At this summer's Urban OpEx 2022 exercise in New York City, responders will test a range of technologies – from biometric sensors and robotics to air-quality monitors and video analytics.
Ahead of the summer Urban OpEx 2022 exercise in New York City, where first responders can experiment with and test new tools in a realistic urban setting, the Department of Homeland Security's Science and Technology (S&T) Directorate put out a call for a number of technologies, ranging from fixed, on-body or hand-held sensors to deployable robotics.
For sensors, S&T is looking for solutions that can send and receive data to support or enhance the effectiveness of first responders’ missions; ideally, this technology should be able to detect threats and help maintain safety on public transportation systems, during large public events and everyday real-world response.
It also seeks drone technology that would help responders survey and model urban environments. According to the RFI, these solutions would help officials conduct pre- and post-storm analysis of coastlines, city infrastructure and general urban search and rescue operations.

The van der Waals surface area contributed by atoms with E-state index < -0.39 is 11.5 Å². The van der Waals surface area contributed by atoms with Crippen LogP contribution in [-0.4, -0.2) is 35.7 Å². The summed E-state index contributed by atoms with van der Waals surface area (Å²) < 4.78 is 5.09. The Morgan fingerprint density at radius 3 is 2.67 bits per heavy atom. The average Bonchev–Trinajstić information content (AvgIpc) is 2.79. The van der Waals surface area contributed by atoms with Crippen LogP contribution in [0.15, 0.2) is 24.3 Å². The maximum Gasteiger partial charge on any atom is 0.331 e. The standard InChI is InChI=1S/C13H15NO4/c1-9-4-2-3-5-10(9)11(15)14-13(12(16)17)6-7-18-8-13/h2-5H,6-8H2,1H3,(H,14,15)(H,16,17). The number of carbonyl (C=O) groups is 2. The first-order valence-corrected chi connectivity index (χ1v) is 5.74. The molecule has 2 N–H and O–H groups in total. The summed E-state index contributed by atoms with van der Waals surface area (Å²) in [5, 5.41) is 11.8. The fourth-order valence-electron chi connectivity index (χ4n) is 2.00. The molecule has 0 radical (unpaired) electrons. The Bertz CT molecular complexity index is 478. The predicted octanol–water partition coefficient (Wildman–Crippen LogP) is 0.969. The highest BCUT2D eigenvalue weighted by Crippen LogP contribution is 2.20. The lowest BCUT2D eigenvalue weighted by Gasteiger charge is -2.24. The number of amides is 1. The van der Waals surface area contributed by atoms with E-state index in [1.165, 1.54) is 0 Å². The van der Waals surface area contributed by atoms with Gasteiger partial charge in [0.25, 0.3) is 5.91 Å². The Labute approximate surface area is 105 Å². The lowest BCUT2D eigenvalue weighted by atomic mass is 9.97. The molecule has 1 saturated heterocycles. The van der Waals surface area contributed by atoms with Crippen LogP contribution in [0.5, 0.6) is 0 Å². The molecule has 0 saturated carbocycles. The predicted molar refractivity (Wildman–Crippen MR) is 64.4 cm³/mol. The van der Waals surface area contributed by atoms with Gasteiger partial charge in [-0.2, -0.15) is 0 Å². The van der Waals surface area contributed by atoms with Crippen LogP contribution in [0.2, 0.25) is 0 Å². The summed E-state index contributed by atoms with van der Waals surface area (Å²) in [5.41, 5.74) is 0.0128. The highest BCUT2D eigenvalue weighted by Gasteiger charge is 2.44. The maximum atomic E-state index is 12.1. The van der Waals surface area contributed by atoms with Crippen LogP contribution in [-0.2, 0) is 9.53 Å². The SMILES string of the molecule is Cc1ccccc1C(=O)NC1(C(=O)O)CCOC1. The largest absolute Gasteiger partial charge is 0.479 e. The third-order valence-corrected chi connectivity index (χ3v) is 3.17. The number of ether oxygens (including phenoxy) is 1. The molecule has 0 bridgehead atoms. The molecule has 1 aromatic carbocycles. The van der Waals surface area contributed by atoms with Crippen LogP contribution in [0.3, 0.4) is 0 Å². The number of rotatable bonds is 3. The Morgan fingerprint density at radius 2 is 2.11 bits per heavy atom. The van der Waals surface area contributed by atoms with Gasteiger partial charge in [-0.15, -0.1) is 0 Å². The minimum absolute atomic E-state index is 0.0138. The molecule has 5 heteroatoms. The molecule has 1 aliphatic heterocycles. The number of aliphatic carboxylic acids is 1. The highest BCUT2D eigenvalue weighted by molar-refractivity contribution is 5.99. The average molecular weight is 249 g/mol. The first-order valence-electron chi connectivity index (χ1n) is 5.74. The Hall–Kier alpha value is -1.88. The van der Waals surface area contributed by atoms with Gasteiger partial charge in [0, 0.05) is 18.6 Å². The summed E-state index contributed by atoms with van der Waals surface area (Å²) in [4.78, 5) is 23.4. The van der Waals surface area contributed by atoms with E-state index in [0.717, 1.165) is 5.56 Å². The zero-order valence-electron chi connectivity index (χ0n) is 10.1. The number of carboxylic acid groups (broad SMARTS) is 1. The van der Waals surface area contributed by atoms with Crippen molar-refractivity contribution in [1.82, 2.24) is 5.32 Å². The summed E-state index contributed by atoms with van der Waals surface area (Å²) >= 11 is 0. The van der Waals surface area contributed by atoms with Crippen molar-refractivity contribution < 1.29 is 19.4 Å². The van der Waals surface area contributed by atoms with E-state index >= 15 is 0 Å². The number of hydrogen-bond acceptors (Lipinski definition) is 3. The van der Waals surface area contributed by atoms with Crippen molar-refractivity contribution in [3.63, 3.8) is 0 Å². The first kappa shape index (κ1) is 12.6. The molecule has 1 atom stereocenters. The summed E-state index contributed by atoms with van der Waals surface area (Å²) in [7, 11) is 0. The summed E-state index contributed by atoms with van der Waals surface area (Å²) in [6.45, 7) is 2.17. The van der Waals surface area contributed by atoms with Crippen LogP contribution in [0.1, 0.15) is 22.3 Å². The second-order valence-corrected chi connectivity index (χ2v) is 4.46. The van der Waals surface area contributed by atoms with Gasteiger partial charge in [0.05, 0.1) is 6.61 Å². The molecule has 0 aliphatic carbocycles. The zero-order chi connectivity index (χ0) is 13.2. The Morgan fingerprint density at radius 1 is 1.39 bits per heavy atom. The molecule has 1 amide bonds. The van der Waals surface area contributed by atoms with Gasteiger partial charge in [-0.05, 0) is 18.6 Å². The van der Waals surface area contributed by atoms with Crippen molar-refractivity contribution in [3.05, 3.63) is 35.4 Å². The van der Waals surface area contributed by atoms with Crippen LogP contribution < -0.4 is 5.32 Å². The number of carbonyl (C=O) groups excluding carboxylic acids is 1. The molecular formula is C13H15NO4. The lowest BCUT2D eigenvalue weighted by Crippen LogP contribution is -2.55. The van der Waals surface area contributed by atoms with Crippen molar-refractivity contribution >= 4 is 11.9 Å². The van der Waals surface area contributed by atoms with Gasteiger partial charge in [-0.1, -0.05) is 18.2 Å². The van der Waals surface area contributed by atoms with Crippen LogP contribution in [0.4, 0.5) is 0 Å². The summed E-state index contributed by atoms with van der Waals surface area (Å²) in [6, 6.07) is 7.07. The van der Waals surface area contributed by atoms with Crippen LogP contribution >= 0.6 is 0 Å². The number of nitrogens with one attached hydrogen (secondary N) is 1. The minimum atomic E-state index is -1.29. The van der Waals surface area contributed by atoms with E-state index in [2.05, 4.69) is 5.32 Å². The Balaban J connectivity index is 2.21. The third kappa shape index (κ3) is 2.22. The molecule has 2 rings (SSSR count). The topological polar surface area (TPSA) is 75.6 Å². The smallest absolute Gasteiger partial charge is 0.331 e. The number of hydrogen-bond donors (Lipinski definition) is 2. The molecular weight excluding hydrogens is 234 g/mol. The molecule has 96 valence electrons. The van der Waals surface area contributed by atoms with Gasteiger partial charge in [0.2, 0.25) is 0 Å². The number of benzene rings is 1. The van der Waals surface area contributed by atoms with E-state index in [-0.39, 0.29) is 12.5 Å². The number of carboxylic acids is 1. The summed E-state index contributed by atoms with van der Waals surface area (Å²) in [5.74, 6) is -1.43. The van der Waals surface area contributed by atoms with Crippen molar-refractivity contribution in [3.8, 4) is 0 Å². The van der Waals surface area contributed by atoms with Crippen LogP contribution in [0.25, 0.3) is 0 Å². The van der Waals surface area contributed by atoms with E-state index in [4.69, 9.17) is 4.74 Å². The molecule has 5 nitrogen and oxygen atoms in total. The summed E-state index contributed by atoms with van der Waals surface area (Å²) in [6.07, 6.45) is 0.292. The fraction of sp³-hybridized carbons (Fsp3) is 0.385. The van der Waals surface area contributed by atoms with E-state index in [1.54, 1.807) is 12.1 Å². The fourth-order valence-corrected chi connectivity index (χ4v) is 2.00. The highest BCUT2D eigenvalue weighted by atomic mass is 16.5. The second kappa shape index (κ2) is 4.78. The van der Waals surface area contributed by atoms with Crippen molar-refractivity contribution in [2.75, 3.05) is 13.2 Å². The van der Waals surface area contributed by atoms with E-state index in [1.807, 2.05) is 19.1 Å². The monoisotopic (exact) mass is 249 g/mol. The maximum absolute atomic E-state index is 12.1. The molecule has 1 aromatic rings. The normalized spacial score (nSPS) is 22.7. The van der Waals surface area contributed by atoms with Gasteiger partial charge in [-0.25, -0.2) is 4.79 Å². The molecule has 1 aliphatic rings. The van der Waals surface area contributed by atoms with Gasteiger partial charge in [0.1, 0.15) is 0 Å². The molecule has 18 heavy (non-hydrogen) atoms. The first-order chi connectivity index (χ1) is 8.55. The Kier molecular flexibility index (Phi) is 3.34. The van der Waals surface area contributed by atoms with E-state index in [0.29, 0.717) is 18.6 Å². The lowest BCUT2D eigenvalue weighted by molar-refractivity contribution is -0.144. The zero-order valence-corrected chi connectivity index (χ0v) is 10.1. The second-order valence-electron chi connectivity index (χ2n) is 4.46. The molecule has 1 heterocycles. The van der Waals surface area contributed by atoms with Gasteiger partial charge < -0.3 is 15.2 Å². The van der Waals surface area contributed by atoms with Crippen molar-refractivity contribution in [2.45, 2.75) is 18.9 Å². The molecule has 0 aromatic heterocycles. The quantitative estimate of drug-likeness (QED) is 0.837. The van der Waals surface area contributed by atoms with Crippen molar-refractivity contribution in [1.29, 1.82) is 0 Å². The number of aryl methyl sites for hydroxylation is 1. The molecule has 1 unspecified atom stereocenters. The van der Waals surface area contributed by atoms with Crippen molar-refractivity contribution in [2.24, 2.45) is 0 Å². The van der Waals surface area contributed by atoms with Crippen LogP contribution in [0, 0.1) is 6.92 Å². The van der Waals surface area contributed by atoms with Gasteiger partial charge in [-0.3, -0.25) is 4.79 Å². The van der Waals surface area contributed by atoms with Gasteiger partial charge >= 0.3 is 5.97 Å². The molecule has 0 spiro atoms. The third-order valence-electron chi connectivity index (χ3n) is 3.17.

Deployable, wayfinding robotics with an AI-based mobile, video, and multi-sensor platform would be useful for perimeter security, surveillance and inspecting public transportation facilities.
To further enhance disaster preparedness and emergency response, S&T wants situational awareness platforms that provide insights into oncoming weather and evacuation tools, especially those to help with caring and transporting patients. S&T also asks for handheld data collection systems to capture photos, tag locations, and take notes on different environments as well as AI-based video analytics solutions that have Wi-Fi capabilities and provide data in real time.
Also of interest are GPS sensor technologies that can track responders outdoors, indoors or underground and solutions that provide real-time information such as air level monitoring, and location, 3D imaging and biometric feedback on deployed responders. S&T also wants to evaluate resource management tools to track medical supplies and responder equipment.
S&T is looking for deployable communications solutions responders can use in high-rise or subterranean environments where communications systems are unstable.
To ensure that personnel can effectively use these tools, the S&T is asking for training hardware and software, including 3D holographic technologies for first responder training and exercises.
Responses are due March 25. The full RFI can be found here.